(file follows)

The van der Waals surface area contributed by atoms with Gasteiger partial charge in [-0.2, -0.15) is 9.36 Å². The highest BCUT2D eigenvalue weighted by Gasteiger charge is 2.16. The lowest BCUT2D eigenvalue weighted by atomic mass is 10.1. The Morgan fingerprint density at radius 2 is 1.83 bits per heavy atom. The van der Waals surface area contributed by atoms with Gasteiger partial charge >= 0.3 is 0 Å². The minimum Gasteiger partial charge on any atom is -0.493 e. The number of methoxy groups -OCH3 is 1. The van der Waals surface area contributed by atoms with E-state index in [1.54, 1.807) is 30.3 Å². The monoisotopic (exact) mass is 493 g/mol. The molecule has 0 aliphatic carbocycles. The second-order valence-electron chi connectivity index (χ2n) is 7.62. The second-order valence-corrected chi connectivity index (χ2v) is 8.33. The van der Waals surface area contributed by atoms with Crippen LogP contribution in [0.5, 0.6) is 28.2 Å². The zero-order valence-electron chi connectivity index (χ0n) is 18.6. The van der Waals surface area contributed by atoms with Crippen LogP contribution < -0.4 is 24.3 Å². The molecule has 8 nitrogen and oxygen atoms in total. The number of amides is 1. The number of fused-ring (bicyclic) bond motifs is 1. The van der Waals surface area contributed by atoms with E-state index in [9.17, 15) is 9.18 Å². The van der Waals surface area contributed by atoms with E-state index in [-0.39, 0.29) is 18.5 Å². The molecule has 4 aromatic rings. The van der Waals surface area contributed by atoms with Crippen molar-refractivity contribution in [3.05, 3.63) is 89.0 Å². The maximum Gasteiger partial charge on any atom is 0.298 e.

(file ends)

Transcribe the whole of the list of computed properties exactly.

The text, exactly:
The van der Waals surface area contributed by atoms with Gasteiger partial charge in [-0.2, -0.15) is 9.36 Å². The highest BCUT2D eigenvalue weighted by Gasteiger charge is 2.16. The lowest BCUT2D eigenvalue weighted by atomic mass is 10.1. The Morgan fingerprint density at radius 2 is 1.83 bits per heavy atom. The van der Waals surface area contributed by atoms with Gasteiger partial charge >= 0.3 is 0 Å². The minimum Gasteiger partial charge on any atom is -0.493 e. The number of methoxy groups -OCH3 is 1. The van der Waals surface area contributed by atoms with E-state index in [1.54, 1.807) is 30.3 Å². The monoisotopic (exact) mass is 493 g/mol. The molecule has 0 aliphatic carbocycles. The second-order valence-electron chi connectivity index (χ2n) is 7.62. The second-order valence-corrected chi connectivity index (χ2v) is 8.33. The van der Waals surface area contributed by atoms with Crippen LogP contribution in [0.5, 0.6) is 28.2 Å². The zero-order valence-electron chi connectivity index (χ0n) is 18.6. The van der Waals surface area contributed by atoms with Crippen LogP contribution < -0.4 is 24.3 Å². The molecule has 8 nitrogen and oxygen atoms in total. The number of amides is 1. The number of fused-ring (bicyclic) bond motifs is 1. The van der Waals surface area contributed by atoms with E-state index in [9.17, 15) is 9.18 Å². The van der Waals surface area contributed by atoms with E-state index in [-0.39, 0.29) is 18.5 Å². The molecule has 4 aromatic rings. The van der Waals surface area contributed by atoms with Crippen molar-refractivity contribution in [3.05, 3.63) is 89.0 Å². The maximum Gasteiger partial charge on any atom is 0.298 e.